Towards a new capital structure
In order to secure a complete control over the nuclear industry’s future, the government is reportedly considering a revision of EDF’s capital structure to move all nuclear activities, pensions, provisions and hybrid debts under a state-owned parent company whose partly-listed subsidiary would gather the remaining activities including networks and renewables.
In essence, this separation could strongly benefit EDF’s current minority shareholders by freeing the balance sheet from uncertain nuclear provisions while increasing the Newco’s financial flexibility (lower earnings volatility allowing for a higher leverage).
However, major question marks remain regarding asset allocation as the government will want to make sure the Oldco is able to secure a full coverage of provisions.
The government would also have to reform the nuclear power market to reduce the commodity risk. One of the solutions would be to opt for a CfD model, similar to the one used in the UK for the Hinkley Point C reactor where EDF sells its electrons at a fixed, agreed price.
Too many rocks to dare a plunge
We perfectly understand investors’ willingness to take on the above-mentioned uncertainties to grasp the commodity upside. However, the lack of clarity around Macron’s government long-term strategy combined with doubts on EDF’s ability to finance its decommissioning obligation under its current capital structure leads us to stick to our cautious recommendation with a 2% downside.
Only an official announcement of a separation of the nuke activities into a state-owned entity could make us reconsider our opinion. Unsurprisingly, EDF’s biggest union is strongly opposed to any change.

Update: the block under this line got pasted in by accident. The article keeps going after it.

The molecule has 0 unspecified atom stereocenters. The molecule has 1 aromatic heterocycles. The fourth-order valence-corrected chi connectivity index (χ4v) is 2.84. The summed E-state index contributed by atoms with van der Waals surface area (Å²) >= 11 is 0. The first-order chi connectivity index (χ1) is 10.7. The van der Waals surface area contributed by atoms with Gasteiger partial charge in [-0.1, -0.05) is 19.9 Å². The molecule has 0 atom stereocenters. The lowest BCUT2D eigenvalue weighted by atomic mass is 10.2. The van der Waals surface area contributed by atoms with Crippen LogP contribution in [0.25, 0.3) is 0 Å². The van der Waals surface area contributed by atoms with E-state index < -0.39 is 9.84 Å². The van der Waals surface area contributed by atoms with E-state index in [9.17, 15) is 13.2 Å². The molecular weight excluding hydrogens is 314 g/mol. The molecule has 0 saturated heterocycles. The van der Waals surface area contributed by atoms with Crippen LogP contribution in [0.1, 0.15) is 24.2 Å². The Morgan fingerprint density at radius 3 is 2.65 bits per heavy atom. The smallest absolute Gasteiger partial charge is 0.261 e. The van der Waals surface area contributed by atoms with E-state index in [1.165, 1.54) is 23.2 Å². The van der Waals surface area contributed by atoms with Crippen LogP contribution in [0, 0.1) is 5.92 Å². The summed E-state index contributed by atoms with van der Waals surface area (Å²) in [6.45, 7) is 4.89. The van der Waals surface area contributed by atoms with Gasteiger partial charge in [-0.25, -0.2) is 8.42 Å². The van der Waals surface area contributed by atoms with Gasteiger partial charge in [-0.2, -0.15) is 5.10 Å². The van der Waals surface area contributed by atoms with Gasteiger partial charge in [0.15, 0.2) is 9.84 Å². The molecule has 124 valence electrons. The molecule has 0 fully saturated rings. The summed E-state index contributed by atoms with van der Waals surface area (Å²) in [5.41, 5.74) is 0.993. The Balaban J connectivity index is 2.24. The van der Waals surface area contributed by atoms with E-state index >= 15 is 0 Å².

The support mechanism would also be complex to introduce while avoiding state aid allegations. Lastly, even if Mr Macron overcomes these obstacles, the endless talks around Engie’s privatisation tend to show that such complex decisions often linger on.
One should also keep in mind that 2019 doesn’t look good for the nuclear business, volume-wise. The number of planned inspections in the French fleet will reach a peak of 7 units, which should lead to a decline in output.
In the UK, the outlook isn’t any brighter as the group uncovered several hundred cracks in the Hunterston B nuclear reactor, which should remain offline until at least 21 February 2019.
In our coverage, we like Engie which offers a compelling mix of growth and cash flow predictability, although the company is also entangled in a complex net of technical issues in its Belgian nuclear division. However, 2019 should prove much more favourable as the group is completing its asset disposal programme and will benefit strongly from the rise in power prices.
Otherwise, if betting on power prices movements isn’t your thing, National Grid could be your pick. Its regulated profile means it does not bear any volume/price risk, while its (sustainable) dividend yield stands consistently above 5%.